Washington: The US Air Force is getting ready to announce the winner of a multibillion-dollar contract to build a new generation of long-distance bombers that will replace aging, Cold War machines.
Dubbed the Long Range Strike Bomber (LRSB) program, the Air Force will in the coming weeks award the mega-contract to either Northrop Grumman or a team made up of Boeing and Lockheed Martin.
The program envisions the creation of between 80 and 100 strategic bombers to replace America's fleet of B-52s and B-1s. Almost everything about it is classified, save for the cost of each plane, which was set at $550 million per unit in 2010 dollars.
Experts and industry watchers say the bomber will be a very different animal from those it replaces.
Far from merely transporting bombs -- nuclear or otherwise -- the new planes will be high-altitude intelligence-gathering machines packed with sensors and surveillance equipment to scoop information.
Aviation analyst Richard Aboulafia said the LRSB is likely to be of a "flying-wing" design giving it stealth capabilities that make it hard to spot on radar.
It will also be able to mask its electronic signals, as well as being packed with powerful jammers to stop enemies from targeting the plane.
It won't fly at supersonic speeds, Aboulafia said, because doing so would burn up too much fuel and reduce its range, while also making it easier to spot.
"Don't make a lot of noise, don't create a radar signature, go as high as you can and of course have those on-board electronic warfare systems that can jam the other guy if he does target you," Aboulafia told AFP.
The United States already has a fleet of B-2 Stealth Bombers, which are virtually invisible to radar and have the distinctive, flying-wing design that makes them look a bit like a sci-fi boomerang.
But overseas deployments of the B-2 are rare because the United States jealously guards the costly aircraft's secrets. There are only 20 B-2s in existence.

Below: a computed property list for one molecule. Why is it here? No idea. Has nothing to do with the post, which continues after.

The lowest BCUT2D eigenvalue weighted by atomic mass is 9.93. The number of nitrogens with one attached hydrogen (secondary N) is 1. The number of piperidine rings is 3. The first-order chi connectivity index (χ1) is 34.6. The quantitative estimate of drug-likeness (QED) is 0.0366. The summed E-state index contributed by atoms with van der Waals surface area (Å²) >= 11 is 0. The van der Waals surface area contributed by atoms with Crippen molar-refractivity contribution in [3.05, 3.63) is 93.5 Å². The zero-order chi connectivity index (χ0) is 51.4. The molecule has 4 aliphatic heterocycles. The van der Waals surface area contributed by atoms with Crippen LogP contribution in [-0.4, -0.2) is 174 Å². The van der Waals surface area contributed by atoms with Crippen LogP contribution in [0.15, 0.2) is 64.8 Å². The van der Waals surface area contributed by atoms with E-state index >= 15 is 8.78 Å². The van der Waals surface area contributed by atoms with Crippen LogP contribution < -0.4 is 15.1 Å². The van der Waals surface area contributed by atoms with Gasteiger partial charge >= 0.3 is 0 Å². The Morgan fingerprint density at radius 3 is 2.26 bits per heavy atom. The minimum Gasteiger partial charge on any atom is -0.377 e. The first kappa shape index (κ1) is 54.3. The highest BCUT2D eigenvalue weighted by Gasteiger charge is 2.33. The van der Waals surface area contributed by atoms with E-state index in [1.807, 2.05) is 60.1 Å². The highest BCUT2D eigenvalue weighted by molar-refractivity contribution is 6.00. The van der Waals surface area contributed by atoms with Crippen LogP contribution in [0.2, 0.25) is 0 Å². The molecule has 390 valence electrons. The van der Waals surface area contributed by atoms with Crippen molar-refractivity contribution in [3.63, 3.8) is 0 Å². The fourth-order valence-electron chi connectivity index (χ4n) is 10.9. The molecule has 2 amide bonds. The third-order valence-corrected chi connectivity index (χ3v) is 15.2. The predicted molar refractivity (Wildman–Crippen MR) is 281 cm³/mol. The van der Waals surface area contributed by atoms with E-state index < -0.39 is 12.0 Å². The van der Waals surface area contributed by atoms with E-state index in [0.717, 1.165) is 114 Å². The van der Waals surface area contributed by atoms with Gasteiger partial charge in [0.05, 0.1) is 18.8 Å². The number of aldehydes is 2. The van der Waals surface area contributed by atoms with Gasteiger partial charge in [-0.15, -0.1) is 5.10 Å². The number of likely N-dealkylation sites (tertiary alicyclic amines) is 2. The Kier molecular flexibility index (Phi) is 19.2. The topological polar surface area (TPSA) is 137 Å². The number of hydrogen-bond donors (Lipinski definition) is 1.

Additionally, the Pentagon wants the new planes to eventually be capable of being flown without a crew and to be refuelable while airborne.
But a remote-controlled bomber is not necessarily a good idea, Aboulafia said, because it could be vulnerable to hacking and would need to be exploded via a "kill switch" if anything seemed to be going wrong.
"Pilots are the cheapest insurance policy ever," he said, noting that a crew could get a plane out of trouble if anything went awry.
Being able to fly extremely high is important too because it would put the LRSB out of range of many surface-to-air missiles and fighters.
Countries such as Russia and China have invested heavily in missile systems and ultra-modern radar to try to counter the threat of any approaching enemy.
Experts say the new bomber is likely already well advanced in its development, but it will still take years before it is deployed.
The first flight tests of the LRSB likely won't take place until the mid-2020s and the new planes probably wouldn't go into action until almost 2030.
That means the Pentagon doesn't have any immediate plans to mothball the hulking B-52 bombers that were developed in the 1950s.
The average age of a B-52 -- widely used in the Vietnam War and in the first Gulf War -- is 51. The B-1 bombers, first deployed in the 1980s, are on average 29 years old.
Considering the length of the project, the Air Force has pushed the expected lives of the B-52 and B-1 to 2040. There are today about 76 B-52s and 63 B-1s in service.
Boeing and Lockheed together accounted for nearly 15 precent of the Pentagon's acquisition budget in 2014, compared to 3.25 percent for Northrop, according to aerospace and defense market intelligence specialist BGA-AEROWEB.
The stakes for the companies could hardly be higher. The Center for Budgetary and Strategic Assessments estimates the program will cost about $73 billion.
To raise its profile at this crucial juncture, Northrop produced a tantalizing advertisement broadcast during this year's massively viewed Super Bowl.
"Building aircraft the likes of which the world has never seen before... this is what we do," a voice intones as the camera peeks at a cloth-covered plane, presumably their envisioned new LRSB.